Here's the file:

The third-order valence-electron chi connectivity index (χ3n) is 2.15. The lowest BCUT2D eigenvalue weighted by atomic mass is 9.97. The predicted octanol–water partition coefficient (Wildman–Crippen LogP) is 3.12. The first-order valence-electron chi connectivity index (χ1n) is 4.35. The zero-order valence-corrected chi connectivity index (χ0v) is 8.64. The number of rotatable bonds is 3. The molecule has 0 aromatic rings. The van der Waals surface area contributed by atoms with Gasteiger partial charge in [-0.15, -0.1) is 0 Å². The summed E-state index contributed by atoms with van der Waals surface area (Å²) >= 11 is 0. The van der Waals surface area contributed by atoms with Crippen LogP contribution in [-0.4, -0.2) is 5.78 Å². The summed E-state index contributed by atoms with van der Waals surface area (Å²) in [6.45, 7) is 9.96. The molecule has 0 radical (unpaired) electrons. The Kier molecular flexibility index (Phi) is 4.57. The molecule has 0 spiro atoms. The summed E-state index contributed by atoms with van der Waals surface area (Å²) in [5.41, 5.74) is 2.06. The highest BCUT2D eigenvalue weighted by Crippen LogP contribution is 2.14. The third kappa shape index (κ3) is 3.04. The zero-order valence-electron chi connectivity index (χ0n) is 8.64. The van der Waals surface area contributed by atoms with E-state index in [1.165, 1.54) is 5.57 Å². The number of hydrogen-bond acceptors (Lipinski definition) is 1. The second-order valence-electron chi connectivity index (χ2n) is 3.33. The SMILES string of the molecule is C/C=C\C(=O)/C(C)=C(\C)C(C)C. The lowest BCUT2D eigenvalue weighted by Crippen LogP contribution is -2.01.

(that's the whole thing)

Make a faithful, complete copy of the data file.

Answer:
The third-order valence-electron chi connectivity index (χ3n) is 2.15. The lowest BCUT2D eigenvalue weighted by atomic mass is 9.97. The predicted octanol–water partition coefficient (Wildman–Crippen LogP) is 3.12. The first-order valence-electron chi connectivity index (χ1n) is 4.35. The zero-order valence-corrected chi connectivity index (χ0v) is 8.64. The number of rotatable bonds is 3. The molecule has 0 aromatic rings. The van der Waals surface area contributed by atoms with Gasteiger partial charge in [-0.15, -0.1) is 0 Å². The summed E-state index contributed by atoms with van der Waals surface area (Å²) >= 11 is 0. The van der Waals surface area contributed by atoms with Crippen LogP contribution in [-0.4, -0.2) is 5.78 Å². The summed E-state index contributed by atoms with van der Waals surface area (Å²) in [6.45, 7) is 9.96. The molecule has 0 radical (unpaired) electrons. The Kier molecular flexibility index (Phi) is 4.57. The molecule has 0 spiro atoms. The summed E-state index contributed by atoms with van der Waals surface area (Å²) in [5.41, 5.74) is 2.06. The highest BCUT2D eigenvalue weighted by Crippen LogP contribution is 2.14. The third kappa shape index (κ3) is 3.04. The zero-order valence-electron chi connectivity index (χ0n) is 8.64. The van der Waals surface area contributed by atoms with E-state index in [1.165, 1.54) is 5.57 Å². The number of hydrogen-bond acceptors (Lipinski definition) is 1. The second-order valence-electron chi connectivity index (χ2n) is 3.33. The SMILES string of the molecule is C/C=C\C(=O)/C(C)=C(\C)C(C)C. The lowest BCUT2D eigenvalue weighted by Crippen LogP contribution is -2.01.